Most regional newspapers in Russia focus on lighter, less risky content, preferring entertainment and consumer news to politics and investigations. Some publishers, however, have chosen another path, trying to address readers as citizens, not just consumers. What the readers themselves prefer is still up for debate. The most important question is whether Russia’s privately owned press is sufficiently strong, influential and independent to represent a serious threat to an increasingly centralised government and to resist authoritarian pressure.
In November last year, Novaya Gazeta in Samara, the regional branch of the Moscow-based oppositional publication, was forced to close after police raided its office and confiscated computers and financial documents. The editor is now facing criminal charges for allegedly using unlicensed software.
Although it is possible that the newspaper was working with pirated Microsoft programmes (as do the overwhelming majority of Russian organisations in general and newsrooms in particular), that is unlikely to have been the real reason for the raid, but rather a pretext used by local officials to disarm the opposition ahead of the Duma elections in December.
The timing supports this suggestion: police first visited the newspaper’s offices in May, on the eve of the Dissenters’ March planned by The Other Russia opposition movement. The editor’s 21-year-old daughter was among the local organisers. Later, after the newspaper had already closed down, she was arrested for six days, together with her friends, on the eve of election day.
Another newspaper, Novy Peterburg from St Petersburg, announced that its 22 November issue would not appear, because the printing house refused to publish it. The paper had placed an appeal on its front page from The Other Russia leader, Garry Kasparov, to come to the city’s Dissenters’ March on 25 November. Two days later, its owner was sentenced to two months in prison for slander. The paper was later also closed down.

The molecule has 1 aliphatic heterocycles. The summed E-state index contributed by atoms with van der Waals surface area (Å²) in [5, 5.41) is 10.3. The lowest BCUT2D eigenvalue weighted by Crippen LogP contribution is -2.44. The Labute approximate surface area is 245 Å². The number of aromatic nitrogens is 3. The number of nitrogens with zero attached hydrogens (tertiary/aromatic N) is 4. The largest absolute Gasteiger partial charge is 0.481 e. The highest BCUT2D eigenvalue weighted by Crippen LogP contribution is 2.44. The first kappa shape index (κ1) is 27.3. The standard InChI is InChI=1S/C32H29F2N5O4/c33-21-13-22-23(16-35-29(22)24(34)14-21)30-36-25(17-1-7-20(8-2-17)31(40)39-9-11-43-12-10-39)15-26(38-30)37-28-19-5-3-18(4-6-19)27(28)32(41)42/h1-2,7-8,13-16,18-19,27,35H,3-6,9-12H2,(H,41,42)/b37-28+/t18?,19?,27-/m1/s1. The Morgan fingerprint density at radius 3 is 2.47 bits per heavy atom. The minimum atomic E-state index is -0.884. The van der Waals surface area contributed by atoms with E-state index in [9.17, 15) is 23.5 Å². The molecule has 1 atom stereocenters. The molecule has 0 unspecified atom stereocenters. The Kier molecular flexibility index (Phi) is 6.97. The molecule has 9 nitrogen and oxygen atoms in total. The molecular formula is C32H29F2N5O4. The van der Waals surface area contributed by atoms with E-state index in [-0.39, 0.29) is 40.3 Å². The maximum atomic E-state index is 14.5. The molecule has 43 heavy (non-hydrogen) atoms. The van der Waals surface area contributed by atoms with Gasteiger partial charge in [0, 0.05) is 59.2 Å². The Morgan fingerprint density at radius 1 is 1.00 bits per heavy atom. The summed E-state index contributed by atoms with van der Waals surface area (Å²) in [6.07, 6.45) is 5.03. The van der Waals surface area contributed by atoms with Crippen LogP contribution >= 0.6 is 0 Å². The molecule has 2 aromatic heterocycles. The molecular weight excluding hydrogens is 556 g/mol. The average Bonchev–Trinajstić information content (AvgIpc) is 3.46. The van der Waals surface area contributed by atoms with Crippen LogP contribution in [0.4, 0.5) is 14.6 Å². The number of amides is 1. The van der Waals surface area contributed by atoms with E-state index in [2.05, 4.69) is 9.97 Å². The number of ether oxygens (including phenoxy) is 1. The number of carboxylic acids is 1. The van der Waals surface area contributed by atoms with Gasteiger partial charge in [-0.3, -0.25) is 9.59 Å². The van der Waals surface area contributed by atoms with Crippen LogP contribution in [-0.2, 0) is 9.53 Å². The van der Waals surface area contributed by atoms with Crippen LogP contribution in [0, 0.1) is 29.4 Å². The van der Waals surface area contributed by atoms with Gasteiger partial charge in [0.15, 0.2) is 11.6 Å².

Novy Peterburg is a different sort of publication from Novaya Gazeta: a right-wing, anti-Semitic, nationalist newspaper known for its support of young people accused of racist killings. If it is in opposition to the Kremlin, it is primarily because it finds the Russian authorities insufficiently nationalist.
However different these newspapers are, the incidents have common ground: it was their strong links with the opposition that led to repression. But it looks as if the authorities are focusing on fighting opposition activists, for the most part leaving the media be (at least for the time being). In St Petersburg, for example, the independent community newspaper Moy Rayon, owned by a large Scandinavian media group, does not openly support The Other Russia, or any other political party, but is known for its strong criticism of the pro-Kremlin United Russia party and President Vladimir Putin himself. With its weekly circulation of half a million copies, it did not get into any trouble for publishing information about the Dissenters’ March. “We are aware of how much they hate us in Smolniy,” said Diana Kachalova, the editor of Moy Rayon, referring to St Petersburg’s city hall. “Officials refuse to talk to us. Sometimes they convince our partners not to advertise with us. But so far we have not experienced any serious, ‘physical’ pressure.”
A similar answer was given in mid-November by another independent regional publisher, Sergei Bachinin in Kirov [see pp131-138]. His newspaper, Vyatsky Nablyudatel’, one of the few regional print media outlets that has a relatively strong investigative strand, was trying to provide its readers with independent in-depth coverage of the Duma elections, and, according to Bachinin, enjoyed increasing popularity. But two days before election day, the entire print run was confiscated and barred from distribution.